California Gov. Gavin Newsom on Tuesday pledged fresh investments to prevent, fight and escape wildfires, including millions to help local governments improve their communication during emergencies and a fee to fund an update for the state's 911 system.
At a fire station in the fire-prone Sierra Nevada foothills, Newsom outlined $105 million in new fire-related spending on top of $200 million approved by lawmakers last year. Clad in jeans and sneakers and surrounded by emergency responders and local leaders, Newsom said it was a symbolic and substantive choice to focus on wildfires on his first full day as governor.
"I place no greater emphasis, energy and sense of urgency on the issue of public safety," he said.
California suffered a particularly devastating fire season in 2018. A fire that leveled the town of Paradise destroyed about 14,000 homes and killed 86 people, making it California's deadliest. That fire and another in Southern California started the day after the November election. Newsom, then the lieutenant governor, was serving as acting governor while former Gov. Jerry Brown was out of town.
Newsom said the budget will include tens of millions of dollars to make up for three years worth of property tax losses in Butte and Lake Counties, which have been hit by multiple fires in recent years.
Not everyone in Paradise, a town in Butte County, received emergency alerts as wildfire overtook the town in November and the roads became bottlenecked as people tried to escape, some dying in their cars or on the roadsides. The town had tried to avoid clogged roads by evacuating people in zones, an approach that has faced criticism given the fire's fast-moving nature.
Newsom said he'll invest millions to develop better communications strategies and improve emergency alert systems with the goal of bringing ``more consistency'' to the system.
He'll also put $10 million toward digitizing the state's 911 system, which is still analog. But he said a full digitization will likely require a fee on consumers, something the Legislature tried and failed to pass last year.
Newsom said he won't try to enact the fee this year, but he hopes it will be in place by 2020. Raising taxes or fees requires approval from two-thirds of lawmakers, a high hurdle.
He'll outline the specifics of the $305 million investment in his budget due this week, but the bulk will go toward forest management and fuel reduction already approved by lawmakers. The rest will go toward buying new fire engines to pre-deploy in fire prone areas, improving camera technology to monitor fire threats, fixing up firefighting aircraft, investing in firefighters' mental health and boosting the California Conservation Corps, which helps with firefighting, he said.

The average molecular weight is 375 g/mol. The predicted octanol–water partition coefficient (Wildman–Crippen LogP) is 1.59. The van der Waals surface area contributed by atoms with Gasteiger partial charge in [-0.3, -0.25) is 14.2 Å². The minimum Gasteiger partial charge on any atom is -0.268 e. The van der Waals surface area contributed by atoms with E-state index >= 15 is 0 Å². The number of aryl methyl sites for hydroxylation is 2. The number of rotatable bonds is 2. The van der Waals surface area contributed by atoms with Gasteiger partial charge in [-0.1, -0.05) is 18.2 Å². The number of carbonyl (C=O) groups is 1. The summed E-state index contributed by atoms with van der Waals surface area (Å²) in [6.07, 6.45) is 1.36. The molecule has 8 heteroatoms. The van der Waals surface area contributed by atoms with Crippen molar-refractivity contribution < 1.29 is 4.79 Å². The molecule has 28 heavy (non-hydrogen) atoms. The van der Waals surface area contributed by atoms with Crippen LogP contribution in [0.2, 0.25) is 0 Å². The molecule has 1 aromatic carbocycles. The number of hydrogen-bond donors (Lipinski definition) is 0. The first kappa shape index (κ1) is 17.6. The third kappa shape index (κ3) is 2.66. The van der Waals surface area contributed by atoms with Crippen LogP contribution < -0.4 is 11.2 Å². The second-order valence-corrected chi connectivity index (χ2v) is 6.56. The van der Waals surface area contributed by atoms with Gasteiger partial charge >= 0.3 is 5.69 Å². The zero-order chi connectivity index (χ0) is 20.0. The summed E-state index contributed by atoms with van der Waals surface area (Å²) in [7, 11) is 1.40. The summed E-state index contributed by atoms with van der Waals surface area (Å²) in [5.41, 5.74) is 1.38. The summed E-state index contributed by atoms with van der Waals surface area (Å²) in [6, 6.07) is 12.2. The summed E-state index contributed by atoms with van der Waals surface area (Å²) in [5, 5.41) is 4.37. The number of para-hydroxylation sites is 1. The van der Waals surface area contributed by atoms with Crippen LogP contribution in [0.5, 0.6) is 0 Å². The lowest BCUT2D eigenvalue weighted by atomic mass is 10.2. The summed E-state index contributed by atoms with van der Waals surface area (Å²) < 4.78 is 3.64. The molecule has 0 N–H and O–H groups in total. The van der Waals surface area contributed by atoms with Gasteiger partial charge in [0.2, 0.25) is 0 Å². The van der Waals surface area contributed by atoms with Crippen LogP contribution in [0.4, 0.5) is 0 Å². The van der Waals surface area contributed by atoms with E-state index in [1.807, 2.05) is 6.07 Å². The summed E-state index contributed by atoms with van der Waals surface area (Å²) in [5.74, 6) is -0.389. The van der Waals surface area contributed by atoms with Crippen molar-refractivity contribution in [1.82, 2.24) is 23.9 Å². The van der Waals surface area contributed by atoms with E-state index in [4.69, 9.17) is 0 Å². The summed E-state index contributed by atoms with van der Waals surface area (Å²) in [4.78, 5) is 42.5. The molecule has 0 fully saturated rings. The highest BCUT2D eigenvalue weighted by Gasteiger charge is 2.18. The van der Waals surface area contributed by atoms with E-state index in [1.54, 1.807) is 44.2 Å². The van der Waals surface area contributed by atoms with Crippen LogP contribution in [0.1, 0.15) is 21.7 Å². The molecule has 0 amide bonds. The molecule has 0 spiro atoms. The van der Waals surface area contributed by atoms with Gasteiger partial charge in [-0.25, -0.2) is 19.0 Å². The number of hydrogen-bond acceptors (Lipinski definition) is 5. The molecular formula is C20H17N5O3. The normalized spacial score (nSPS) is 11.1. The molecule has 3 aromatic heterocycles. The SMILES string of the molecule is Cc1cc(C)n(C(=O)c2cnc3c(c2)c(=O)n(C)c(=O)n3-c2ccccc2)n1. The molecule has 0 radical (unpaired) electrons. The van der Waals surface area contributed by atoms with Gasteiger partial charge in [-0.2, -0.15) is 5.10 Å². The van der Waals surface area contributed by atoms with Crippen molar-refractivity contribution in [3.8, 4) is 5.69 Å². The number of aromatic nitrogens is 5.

The day after Newsom laid out his proposals, President Donald Trump said he has ordered the Federal Emergency Management Agency to stop sending forest management funds to the state.
"Billions of dollars are sent to the State of California for Forrest fires that, with proper Forrest Management, would never happen. Unless they get their act together, which is unlikely, I have ordered FEMA to send no more money," the president tweeted Wednesday.
Trump previously threatened to take away funding from California in November, days after the deadly wildfire in Butte County broke out. NBC has reached out to FEMA for comment.
Republican Assemblyman Jim Gallagher, who represents Paradise, said there was "a lot to like" in Newsom's proposal.
"This shows he's ready to hit the ground running, and it's an issue we certainly are both concerned about and will be working together on," he said.
Republicans are interested in modernizing the 911 system, he said, but in last year's debate, felt it could be done with existing money rather than a new fee on consumers.
Also on Tuesday, Newsom signed executive orders to speed up the state's procurement process for firefighting technology and gave state agencies 45 days to draft a report outlining policies and regulatory changes that could aid in firefighting and response.
He named Thom Porter as the new director of the Department of Forestry and Fire Protection, known as CalFire.
Although fighting fires has increasingly become the agency's top priority, Porter began with CalFire as a forester in Southern California in 1999. His duties over the years have included vegetation management, pre-fire programs and planning for wildfires. He also has been fire chief in the department's San Diego County unit. He was previously the department's chief of strategic planning.
Newsom otherwise kept Brown's emergency management leadership team in place.